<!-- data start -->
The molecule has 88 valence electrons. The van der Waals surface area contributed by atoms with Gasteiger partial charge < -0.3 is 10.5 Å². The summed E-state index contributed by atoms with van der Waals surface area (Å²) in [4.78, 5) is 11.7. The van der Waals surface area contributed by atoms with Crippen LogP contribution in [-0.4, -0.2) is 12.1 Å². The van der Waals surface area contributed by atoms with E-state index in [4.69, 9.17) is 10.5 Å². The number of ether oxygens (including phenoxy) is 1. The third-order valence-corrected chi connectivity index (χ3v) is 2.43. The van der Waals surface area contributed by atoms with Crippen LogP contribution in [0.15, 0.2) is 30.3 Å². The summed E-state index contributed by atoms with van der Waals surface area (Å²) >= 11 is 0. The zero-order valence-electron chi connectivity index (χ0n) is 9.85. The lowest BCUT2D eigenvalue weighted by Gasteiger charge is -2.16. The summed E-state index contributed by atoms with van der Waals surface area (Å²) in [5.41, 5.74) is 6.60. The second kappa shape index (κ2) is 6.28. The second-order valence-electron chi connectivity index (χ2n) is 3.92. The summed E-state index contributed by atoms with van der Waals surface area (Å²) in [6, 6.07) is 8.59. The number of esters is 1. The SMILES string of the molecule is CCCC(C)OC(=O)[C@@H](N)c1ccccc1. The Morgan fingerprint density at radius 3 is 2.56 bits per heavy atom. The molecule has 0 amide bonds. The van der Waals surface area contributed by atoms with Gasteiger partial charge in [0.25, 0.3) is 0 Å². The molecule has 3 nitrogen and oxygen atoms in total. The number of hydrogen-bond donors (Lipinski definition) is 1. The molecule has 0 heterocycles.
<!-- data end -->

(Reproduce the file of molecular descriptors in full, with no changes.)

The molecule has 88 valence electrons. The van der Waals surface area contributed by atoms with Gasteiger partial charge < -0.3 is 10.5 Å². The summed E-state index contributed by atoms with van der Waals surface area (Å²) in [4.78, 5) is 11.7. The van der Waals surface area contributed by atoms with Crippen LogP contribution in [-0.4, -0.2) is 12.1 Å². The van der Waals surface area contributed by atoms with E-state index in [4.69, 9.17) is 10.5 Å². The number of ether oxygens (including phenoxy) is 1. The third-order valence-corrected chi connectivity index (χ3v) is 2.43. The van der Waals surface area contributed by atoms with Crippen LogP contribution in [0.15, 0.2) is 30.3 Å². The summed E-state index contributed by atoms with van der Waals surface area (Å²) >= 11 is 0. The zero-order valence-electron chi connectivity index (χ0n) is 9.85. The lowest BCUT2D eigenvalue weighted by Gasteiger charge is -2.16. The summed E-state index contributed by atoms with van der Waals surface area (Å²) in [5.41, 5.74) is 6.60. The second kappa shape index (κ2) is 6.28. The second-order valence-electron chi connectivity index (χ2n) is 3.92. The summed E-state index contributed by atoms with van der Waals surface area (Å²) in [6, 6.07) is 8.59. The number of esters is 1. The SMILES string of the molecule is CCCC(C)OC(=O)[C@@H](N)c1ccccc1. The Morgan fingerprint density at radius 3 is 2.56 bits per heavy atom. The molecule has 0 amide bonds. The van der Waals surface area contributed by atoms with Gasteiger partial charge in [0.25, 0.3) is 0 Å². The molecule has 3 nitrogen and oxygen atoms in total. The number of hydrogen-bond donors (Lipinski definition) is 1. The molecule has 0 heterocycles.